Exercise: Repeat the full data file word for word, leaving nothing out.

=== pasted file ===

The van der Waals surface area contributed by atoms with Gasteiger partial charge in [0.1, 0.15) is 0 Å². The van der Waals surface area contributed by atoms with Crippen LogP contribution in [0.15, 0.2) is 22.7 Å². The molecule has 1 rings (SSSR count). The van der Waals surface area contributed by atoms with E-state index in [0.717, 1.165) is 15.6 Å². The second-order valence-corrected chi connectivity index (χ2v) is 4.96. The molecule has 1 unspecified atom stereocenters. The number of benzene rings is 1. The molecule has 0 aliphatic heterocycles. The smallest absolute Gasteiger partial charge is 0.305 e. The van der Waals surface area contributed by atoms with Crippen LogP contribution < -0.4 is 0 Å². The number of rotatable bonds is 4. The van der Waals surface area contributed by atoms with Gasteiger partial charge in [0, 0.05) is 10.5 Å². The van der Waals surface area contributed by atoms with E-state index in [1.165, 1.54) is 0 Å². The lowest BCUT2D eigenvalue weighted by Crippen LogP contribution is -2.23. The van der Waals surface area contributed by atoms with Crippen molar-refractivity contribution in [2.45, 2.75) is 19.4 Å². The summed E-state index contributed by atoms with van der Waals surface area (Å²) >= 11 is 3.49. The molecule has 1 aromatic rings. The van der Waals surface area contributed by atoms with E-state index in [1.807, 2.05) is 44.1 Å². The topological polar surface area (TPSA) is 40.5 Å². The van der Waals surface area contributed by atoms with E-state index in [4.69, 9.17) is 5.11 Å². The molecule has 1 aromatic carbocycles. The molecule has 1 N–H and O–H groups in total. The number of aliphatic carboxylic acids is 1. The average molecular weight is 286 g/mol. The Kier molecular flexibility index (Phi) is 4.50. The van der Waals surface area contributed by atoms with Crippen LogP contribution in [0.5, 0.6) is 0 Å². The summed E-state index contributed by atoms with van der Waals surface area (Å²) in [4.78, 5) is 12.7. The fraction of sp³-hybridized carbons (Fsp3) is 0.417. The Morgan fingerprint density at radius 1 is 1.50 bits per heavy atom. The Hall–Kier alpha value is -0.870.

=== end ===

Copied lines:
The van der Waals surface area contributed by atoms with Gasteiger partial charge in [0.1, 0.15) is 0 Å². The van der Waals surface area contributed by atoms with Crippen LogP contribution in [0.15, 0.2) is 22.7 Å². The molecule has 1 rings (SSSR count). The van der Waals surface area contributed by atoms with E-state index in [0.717, 1.165) is 15.6 Å². The second-order valence-corrected chi connectivity index (χ2v) is 4.96. The molecule has 1 unspecified atom stereocenters. The number of benzene rings is 1. The molecule has 0 aliphatic heterocycles. The smallest absolute Gasteiger partial charge is 0.305 e. The van der Waals surface area contributed by atoms with Crippen LogP contribution < -0.4 is 0 Å². The number of rotatable bonds is 4. The van der Waals surface area contributed by atoms with Gasteiger partial charge in [0, 0.05) is 10.5 Å². The van der Waals surface area contributed by atoms with E-state index in [1.165, 1.54) is 0 Å². The lowest BCUT2D eigenvalue weighted by Crippen LogP contribution is -2.23. The van der Waals surface area contributed by atoms with Crippen molar-refractivity contribution in [2.45, 2.75) is 19.4 Å². The summed E-state index contributed by atoms with van der Waals surface area (Å²) >= 11 is 3.49. The molecule has 1 aromatic rings. The van der Waals surface area contributed by atoms with E-state index in [1.807, 2.05) is 44.1 Å². The topological polar surface area (TPSA) is 40.5 Å². The van der Waals surface area contributed by atoms with E-state index in [4.69, 9.17) is 5.11 Å². The molecule has 1 aromatic carbocycles. The molecule has 1 N–H and O–H groups in total. The number of aliphatic carboxylic acids is 1. The average molecular weight is 286 g/mol. The Kier molecular flexibility index (Phi) is 4.50. The van der Waals surface area contributed by atoms with Crippen LogP contribution in [0.5, 0.6) is 0 Å². The summed E-state index contributed by atoms with van der Waals surface area (Å²) in [4.78, 5) is 12.7. The fraction of sp³-hybridized carbons (Fsp3) is 0.417. The Morgan fingerprint density at radius 1 is 1.50 bits per heavy atom. The Hall–Kier alpha value is -0.870.